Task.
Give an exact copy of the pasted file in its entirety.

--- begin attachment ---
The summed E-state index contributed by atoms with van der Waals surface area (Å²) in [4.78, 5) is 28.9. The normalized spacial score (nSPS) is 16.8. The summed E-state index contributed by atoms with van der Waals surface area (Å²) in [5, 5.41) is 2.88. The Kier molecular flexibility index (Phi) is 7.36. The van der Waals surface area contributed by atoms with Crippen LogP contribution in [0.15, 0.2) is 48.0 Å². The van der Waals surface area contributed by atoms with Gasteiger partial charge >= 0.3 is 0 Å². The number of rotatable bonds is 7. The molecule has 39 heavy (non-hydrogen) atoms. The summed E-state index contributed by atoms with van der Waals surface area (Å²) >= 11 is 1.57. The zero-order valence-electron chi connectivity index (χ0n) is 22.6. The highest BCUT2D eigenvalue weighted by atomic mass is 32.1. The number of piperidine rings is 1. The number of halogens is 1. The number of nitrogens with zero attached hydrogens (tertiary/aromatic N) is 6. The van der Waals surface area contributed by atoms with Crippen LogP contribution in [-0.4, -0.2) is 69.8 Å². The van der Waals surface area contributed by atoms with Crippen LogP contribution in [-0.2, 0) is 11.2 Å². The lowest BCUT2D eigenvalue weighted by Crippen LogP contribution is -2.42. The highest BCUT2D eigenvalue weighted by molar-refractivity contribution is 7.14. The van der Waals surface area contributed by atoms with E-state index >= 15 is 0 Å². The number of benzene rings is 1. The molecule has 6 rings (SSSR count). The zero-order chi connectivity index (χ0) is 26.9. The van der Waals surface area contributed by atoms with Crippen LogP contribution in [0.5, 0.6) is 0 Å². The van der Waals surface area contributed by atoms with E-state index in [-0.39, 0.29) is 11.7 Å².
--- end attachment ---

The summed E-state index contributed by atoms with van der Waals surface area (Å²) in [4.78, 5) is 28.9. The normalized spacial score (nSPS) is 16.8. The summed E-state index contributed by atoms with van der Waals surface area (Å²) in [5, 5.41) is 2.88. The Kier molecular flexibility index (Phi) is 7.36. The van der Waals surface area contributed by atoms with Crippen LogP contribution in [0.15, 0.2) is 48.0 Å². The van der Waals surface area contributed by atoms with Gasteiger partial charge >= 0.3 is 0 Å². The number of rotatable bonds is 7. The molecule has 39 heavy (non-hydrogen) atoms. The summed E-state index contributed by atoms with van der Waals surface area (Å²) >= 11 is 1.57. The zero-order valence-electron chi connectivity index (χ0n) is 22.6. The highest BCUT2D eigenvalue weighted by atomic mass is 32.1. The number of piperidine rings is 1. The number of halogens is 1. The number of nitrogens with zero attached hydrogens (tertiary/aromatic N) is 6. The van der Waals surface area contributed by atoms with Crippen LogP contribution in [-0.4, -0.2) is 69.8 Å². The van der Waals surface area contributed by atoms with Crippen LogP contribution in [-0.2, 0) is 11.2 Å². The lowest BCUT2D eigenvalue weighted by Crippen LogP contribution is -2.42. The highest BCUT2D eigenvalue weighted by molar-refractivity contribution is 7.14. The van der Waals surface area contributed by atoms with E-state index >= 15 is 0 Å². The number of benzene rings is 1. The molecule has 6 rings (SSSR count). The zero-order chi connectivity index (χ0) is 26.9. The van der Waals surface area contributed by atoms with Crippen LogP contribution in [0.5, 0.6) is 0 Å². The van der Waals surface area contributed by atoms with E-state index in [-0.39, 0.29) is 11.7 Å².